NZ Greens party against 'bee-killing' insecticides
MP Sue Kedgley told the radio station the Environmental Protection Agency (EPA) should to conduct a review into the effects of the chemicals, while the government needed to find long-term solutions to the problems facing bees.
"They (insecticides) attack the nervous system of bees, and that’s why the European beekeepers, and indeed American beekeepers, are convinced that it is the widespread use of these pesticides which they believe is the trigger event for colony collapse disorder," she says.
"The honey bee is so critical, it’s our whole economy. Our whole ecology, horticulture would suffer so I don’t think it should be left to beekeepers to initiate a re-assessment and pay for it."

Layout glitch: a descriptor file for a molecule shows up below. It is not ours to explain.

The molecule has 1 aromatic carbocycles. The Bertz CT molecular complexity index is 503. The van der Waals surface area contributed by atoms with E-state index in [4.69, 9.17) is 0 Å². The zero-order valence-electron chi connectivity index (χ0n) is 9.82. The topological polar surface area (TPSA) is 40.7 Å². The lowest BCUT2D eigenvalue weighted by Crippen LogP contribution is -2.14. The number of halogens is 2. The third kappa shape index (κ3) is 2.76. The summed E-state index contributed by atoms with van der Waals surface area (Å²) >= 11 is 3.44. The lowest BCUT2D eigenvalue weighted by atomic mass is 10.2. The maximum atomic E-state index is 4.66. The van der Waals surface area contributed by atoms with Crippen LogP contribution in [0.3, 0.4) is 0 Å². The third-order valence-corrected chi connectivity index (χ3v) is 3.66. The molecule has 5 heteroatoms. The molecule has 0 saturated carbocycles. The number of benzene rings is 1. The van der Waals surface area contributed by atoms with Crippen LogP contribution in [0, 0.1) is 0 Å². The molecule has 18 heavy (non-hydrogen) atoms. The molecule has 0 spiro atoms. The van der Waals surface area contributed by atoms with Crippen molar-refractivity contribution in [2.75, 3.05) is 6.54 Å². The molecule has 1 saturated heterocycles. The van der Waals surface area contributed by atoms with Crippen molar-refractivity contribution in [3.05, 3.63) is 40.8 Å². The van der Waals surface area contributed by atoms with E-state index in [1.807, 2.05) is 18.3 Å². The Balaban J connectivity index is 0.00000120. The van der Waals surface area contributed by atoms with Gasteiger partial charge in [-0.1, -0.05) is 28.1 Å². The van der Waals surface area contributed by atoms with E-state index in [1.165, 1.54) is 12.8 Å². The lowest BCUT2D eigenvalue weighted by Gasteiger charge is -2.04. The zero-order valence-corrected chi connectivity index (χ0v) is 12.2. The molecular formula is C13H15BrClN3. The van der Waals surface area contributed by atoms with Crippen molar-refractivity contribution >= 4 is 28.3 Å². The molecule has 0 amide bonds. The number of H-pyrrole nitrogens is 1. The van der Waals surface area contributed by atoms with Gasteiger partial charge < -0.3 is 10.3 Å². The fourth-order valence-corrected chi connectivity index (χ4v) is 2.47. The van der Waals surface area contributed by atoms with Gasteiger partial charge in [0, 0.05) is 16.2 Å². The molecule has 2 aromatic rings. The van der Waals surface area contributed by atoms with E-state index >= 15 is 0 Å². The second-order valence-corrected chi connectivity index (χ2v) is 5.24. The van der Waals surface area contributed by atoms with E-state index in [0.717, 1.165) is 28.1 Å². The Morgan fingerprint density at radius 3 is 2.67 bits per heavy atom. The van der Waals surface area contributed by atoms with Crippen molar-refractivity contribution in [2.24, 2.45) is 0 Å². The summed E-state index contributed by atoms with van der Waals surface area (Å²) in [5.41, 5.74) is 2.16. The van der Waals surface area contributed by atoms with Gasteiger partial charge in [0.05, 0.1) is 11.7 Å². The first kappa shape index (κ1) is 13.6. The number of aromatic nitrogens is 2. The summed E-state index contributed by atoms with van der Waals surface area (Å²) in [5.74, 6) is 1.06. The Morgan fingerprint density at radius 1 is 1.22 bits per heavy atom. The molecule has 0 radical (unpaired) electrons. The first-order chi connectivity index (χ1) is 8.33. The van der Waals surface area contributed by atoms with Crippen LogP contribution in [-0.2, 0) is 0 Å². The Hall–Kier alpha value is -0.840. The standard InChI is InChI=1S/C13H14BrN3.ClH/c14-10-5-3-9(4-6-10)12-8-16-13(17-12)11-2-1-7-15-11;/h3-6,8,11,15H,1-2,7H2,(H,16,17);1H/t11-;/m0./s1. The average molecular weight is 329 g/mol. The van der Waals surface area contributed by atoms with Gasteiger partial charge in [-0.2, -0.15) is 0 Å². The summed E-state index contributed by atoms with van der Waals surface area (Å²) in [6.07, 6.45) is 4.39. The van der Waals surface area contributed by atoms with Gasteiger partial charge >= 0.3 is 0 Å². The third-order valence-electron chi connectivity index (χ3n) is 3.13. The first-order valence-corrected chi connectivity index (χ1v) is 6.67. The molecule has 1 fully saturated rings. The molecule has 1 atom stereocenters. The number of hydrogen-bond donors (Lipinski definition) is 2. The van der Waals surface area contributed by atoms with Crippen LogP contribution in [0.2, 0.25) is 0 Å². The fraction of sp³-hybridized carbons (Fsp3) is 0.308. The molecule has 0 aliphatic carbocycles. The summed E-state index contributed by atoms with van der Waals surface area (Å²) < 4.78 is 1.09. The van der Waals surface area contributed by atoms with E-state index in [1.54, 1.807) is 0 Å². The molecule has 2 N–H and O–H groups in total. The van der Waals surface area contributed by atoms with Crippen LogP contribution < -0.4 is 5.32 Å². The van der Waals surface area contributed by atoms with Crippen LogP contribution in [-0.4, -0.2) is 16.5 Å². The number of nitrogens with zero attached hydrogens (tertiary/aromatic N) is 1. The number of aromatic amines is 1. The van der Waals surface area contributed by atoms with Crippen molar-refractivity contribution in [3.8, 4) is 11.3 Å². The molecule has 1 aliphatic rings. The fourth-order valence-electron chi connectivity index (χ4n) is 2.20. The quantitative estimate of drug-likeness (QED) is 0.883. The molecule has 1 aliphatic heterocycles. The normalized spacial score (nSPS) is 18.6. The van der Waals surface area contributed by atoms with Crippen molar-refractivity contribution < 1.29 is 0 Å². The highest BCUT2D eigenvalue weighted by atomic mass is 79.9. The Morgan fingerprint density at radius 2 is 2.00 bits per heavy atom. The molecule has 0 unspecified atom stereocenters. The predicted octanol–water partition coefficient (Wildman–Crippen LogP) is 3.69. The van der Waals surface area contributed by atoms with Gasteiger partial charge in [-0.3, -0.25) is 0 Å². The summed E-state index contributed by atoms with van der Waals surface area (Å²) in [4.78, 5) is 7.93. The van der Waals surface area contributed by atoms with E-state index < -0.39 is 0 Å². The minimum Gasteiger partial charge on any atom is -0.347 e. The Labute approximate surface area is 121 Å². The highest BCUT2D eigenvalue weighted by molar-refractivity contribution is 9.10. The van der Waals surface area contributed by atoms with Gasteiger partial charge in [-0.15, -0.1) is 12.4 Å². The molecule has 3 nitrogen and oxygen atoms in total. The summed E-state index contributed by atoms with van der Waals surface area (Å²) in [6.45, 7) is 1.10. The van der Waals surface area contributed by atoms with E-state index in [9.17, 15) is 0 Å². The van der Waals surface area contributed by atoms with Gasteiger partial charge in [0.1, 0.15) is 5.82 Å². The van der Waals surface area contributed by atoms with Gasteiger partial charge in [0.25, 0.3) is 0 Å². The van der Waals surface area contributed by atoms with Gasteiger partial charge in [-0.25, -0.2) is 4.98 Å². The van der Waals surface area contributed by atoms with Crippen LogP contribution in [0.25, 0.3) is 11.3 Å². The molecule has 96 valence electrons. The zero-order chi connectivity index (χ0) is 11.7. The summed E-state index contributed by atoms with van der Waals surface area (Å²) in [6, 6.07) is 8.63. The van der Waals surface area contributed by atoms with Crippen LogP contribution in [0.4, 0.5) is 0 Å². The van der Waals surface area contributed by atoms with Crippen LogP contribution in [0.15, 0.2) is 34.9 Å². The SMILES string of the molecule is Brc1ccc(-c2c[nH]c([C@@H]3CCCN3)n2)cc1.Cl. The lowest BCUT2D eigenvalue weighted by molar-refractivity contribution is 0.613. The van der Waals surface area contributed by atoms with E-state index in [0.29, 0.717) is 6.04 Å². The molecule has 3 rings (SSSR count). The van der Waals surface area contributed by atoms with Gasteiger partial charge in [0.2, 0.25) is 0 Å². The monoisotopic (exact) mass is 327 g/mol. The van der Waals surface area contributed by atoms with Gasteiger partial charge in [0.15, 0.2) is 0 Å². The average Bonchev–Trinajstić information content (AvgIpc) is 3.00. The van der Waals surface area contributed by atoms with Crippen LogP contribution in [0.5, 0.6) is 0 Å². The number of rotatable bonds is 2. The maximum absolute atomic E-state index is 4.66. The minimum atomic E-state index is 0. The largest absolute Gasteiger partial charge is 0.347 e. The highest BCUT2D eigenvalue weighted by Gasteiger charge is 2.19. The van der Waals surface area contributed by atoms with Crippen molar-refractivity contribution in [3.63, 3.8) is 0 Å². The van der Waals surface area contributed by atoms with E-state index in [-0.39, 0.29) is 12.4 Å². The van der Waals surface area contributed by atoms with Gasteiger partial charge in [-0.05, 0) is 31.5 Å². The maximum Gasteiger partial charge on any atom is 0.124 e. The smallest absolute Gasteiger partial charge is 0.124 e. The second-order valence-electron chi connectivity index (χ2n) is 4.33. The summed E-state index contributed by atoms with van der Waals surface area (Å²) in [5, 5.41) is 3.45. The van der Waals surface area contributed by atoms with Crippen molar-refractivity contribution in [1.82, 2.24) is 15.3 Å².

New Zealand Association for Animal Health and Crop Protection (AGCARM) chief executive Graham Peters, told Radio New Zealand the party's claims were misleading.
"I think it’s really important to look at what the international research is saying, and that is that there are multiple reasons for higher bee mortality than normal – there are a whole lot of other reasons though like changed land use, air pollution, irrigation, pesticides get part of the blame, but not the neonicotinoid; it’s the off-take target application of pesticide," he said.
Plant & Food Research bee scientist Mark Goodwin said the picture was still not entirely clear about the effects of the insecticide on bees.
Photo: Flickr, Jason Langheine
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